Closing education achievement gap: blue-ribbon panel offers blueprint
Better teacher training, accessible early-childhood education, and school-finance reform are key components to closing the achievement gap between minority and white students, says a report.
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The commission recommends a complete overhaul of the current system of recruiting, training, compensating, retaining, and evaluating America’s teachers, along with incentives to put effective teachers in high-needs schools.Skip to next paragraph
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Among a host of specific recommendations, the report cites ideas like more teacher residency programs to recruit and place effective teachers in high-needs communities, collaborative teaching teams, and research-driven professional development.
“It’s impossible to name a single effective company that has an HR strategy like we handle public education,” said Christopher Edley, co-chair of the commission and dean of the University of California at Berkeley Law School, noting that the highest-needs students in America are more likely to have teachers with less experience, poorer materials, and less challenging curricula than other students. “None of that is a formula for success, and all of that needs to be changed and changed urgently.”
The commission included members who are often at odds on reform issues – like the heads of both major teachers unions along with Eric Hanushek, a Hoover Institution economist who has done groundbreaking work on the importance of teacher quality – but managed to agree on a broad array of recommendations, including measures to ensure a better pipeline of talented teachers to the schools who need them most.
“What you see in this report is the understanding and acknowledgment that if we’re about all kids, then equity is a crucial gateway to excellence,” said Randi Weingarten, president of the American Federation for Teachers.
The report also included recommendations on school finance and funding inequities while recognizing that the federal government, which generally provides about 10 percent of K-12 spending, has a limited role.
It includes recommendations for both states and the federal government to address some of the inequities that often mean a major gap between high- and low-spending districts, of thousands of dollars per pupil.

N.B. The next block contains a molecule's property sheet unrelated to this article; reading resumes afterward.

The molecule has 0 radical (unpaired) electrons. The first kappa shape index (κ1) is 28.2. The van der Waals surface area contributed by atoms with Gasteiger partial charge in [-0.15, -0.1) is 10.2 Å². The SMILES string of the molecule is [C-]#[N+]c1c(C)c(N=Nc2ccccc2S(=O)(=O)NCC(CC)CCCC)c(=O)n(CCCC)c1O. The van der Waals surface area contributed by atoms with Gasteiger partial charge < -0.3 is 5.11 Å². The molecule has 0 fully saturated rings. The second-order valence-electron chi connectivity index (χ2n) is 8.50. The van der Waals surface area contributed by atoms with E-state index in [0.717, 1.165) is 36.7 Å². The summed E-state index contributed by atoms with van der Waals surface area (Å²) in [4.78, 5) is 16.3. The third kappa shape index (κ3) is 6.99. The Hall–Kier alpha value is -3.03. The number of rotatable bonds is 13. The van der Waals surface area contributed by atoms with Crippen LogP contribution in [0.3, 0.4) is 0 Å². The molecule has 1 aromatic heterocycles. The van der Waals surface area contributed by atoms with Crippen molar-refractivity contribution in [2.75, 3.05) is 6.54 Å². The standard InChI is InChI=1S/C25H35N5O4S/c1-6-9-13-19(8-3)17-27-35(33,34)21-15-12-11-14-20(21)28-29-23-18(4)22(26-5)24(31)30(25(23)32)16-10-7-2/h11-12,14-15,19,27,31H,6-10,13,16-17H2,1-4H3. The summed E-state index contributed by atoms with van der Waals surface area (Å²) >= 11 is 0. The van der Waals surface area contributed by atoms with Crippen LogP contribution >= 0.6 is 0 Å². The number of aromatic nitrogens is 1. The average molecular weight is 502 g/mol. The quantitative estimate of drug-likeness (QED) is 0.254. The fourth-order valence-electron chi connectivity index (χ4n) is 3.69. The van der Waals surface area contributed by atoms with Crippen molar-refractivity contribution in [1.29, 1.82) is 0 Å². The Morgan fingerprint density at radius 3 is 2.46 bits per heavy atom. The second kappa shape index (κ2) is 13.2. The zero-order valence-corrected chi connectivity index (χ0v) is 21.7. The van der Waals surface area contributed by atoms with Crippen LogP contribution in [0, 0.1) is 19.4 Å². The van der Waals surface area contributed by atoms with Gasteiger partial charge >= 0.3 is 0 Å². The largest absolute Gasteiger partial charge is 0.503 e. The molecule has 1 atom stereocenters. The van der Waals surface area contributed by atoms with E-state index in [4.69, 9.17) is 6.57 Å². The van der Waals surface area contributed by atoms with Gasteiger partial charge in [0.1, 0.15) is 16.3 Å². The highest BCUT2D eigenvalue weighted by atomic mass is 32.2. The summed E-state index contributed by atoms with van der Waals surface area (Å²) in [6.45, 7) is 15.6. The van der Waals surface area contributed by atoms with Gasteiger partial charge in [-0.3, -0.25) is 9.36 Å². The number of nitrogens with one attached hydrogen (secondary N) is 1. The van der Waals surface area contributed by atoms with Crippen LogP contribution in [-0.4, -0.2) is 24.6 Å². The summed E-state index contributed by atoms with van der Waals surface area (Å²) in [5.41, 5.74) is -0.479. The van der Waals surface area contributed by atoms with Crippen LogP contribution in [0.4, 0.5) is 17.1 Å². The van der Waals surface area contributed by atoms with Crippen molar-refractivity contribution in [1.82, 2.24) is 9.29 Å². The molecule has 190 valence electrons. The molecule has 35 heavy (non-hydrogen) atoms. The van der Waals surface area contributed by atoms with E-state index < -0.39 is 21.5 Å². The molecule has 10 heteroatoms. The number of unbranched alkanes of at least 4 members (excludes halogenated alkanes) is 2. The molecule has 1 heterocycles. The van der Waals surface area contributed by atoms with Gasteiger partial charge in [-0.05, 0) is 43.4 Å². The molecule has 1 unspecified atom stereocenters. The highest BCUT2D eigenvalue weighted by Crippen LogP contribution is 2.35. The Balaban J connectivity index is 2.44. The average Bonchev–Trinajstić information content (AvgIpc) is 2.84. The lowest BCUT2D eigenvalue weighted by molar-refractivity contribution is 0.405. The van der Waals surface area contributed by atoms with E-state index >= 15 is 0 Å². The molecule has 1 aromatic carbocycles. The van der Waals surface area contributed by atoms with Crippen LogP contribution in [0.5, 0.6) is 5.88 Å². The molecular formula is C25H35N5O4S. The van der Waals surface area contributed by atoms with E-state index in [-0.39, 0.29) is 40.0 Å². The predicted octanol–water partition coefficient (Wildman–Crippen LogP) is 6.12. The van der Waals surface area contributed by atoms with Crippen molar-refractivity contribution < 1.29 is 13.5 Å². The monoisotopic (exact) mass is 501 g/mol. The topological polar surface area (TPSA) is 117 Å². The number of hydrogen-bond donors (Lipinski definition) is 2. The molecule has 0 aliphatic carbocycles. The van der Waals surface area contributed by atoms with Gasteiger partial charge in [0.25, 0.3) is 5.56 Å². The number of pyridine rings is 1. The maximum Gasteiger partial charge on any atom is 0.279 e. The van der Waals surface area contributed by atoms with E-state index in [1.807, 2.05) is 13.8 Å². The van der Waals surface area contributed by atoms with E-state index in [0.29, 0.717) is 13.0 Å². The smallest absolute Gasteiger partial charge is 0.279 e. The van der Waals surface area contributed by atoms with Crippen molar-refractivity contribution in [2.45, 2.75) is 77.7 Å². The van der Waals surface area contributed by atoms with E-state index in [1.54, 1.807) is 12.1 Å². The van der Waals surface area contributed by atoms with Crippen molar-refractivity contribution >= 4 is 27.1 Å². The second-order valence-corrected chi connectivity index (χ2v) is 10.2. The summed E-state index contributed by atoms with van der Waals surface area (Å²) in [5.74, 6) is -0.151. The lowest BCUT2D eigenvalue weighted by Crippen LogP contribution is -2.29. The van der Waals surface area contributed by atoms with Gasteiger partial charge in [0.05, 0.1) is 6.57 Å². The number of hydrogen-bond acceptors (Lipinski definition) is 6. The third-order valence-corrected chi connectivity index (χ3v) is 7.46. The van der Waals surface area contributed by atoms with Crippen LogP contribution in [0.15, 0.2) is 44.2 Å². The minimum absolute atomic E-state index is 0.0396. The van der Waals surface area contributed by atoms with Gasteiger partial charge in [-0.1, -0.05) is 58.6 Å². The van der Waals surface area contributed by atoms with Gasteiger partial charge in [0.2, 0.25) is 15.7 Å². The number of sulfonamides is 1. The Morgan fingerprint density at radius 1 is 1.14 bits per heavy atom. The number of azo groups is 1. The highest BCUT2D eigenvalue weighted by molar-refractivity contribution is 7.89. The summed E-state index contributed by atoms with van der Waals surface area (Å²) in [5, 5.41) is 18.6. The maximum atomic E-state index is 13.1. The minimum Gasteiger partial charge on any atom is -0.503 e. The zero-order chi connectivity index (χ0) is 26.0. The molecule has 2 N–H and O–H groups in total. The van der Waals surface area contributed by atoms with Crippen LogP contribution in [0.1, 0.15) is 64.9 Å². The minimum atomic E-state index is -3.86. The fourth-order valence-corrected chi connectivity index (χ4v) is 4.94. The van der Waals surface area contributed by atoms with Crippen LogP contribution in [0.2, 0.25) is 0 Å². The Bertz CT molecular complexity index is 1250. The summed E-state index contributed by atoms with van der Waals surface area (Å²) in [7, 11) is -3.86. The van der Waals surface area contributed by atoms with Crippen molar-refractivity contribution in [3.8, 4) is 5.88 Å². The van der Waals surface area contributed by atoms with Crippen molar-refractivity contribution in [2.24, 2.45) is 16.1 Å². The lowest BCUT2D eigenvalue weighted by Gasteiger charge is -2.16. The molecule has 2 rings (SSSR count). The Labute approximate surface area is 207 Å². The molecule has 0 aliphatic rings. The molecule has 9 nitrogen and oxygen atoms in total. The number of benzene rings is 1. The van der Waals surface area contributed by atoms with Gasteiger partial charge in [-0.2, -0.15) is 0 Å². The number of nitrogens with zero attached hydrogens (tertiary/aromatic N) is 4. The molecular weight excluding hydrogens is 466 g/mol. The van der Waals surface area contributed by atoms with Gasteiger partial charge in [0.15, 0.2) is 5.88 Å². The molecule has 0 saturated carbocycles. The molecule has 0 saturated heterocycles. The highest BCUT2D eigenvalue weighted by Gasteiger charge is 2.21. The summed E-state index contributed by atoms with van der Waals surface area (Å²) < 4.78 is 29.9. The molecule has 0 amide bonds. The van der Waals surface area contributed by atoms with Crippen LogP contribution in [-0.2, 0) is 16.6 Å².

This “was the hardest area to come to consensus on,” said Michael Rebell, a commission member and executive director of The Campaign for Educational Equity at Columbia University’s Teachers College, noting that the commission included people who have been prime witnesses on both sides of these issues in various state lawsuits over funding inequities.
The commission did not include a price tag on its recommendations (though Mr. Rebell and others noted that some of them, like providing quality services early on that keep kids from needing special-education services, may actually save money), and some are clearly unlikely to see much activity in the near future.
More than anything, said Mr. Edley of Berkeley Law School, he and other commission members hope the report becomes a “new polestar,” focused on equity and excellence, around which to frame education-reform efforts in the future – perhaps a replacement for the “A Nation at Risk” report 30 years ago which galvanized attention around education but hasn’t born the fruit its advocates were hoping.
“It’s important to measure the success of this enterprise less by what gets done this year or next year – though of course that’s critical … [but also by] how much traction these ideas get in the community of education advocates and reformers,” said Edley.
Ms. Weingarten of the AFT added, in a statement on the commission's report, that the report "is the closest thing we have had to a blueprint – crafted by people from across the ideological spectrum – for laying out the necessary programs and policies that the United States can take to close its shameful equity gap between the haves and have-nots."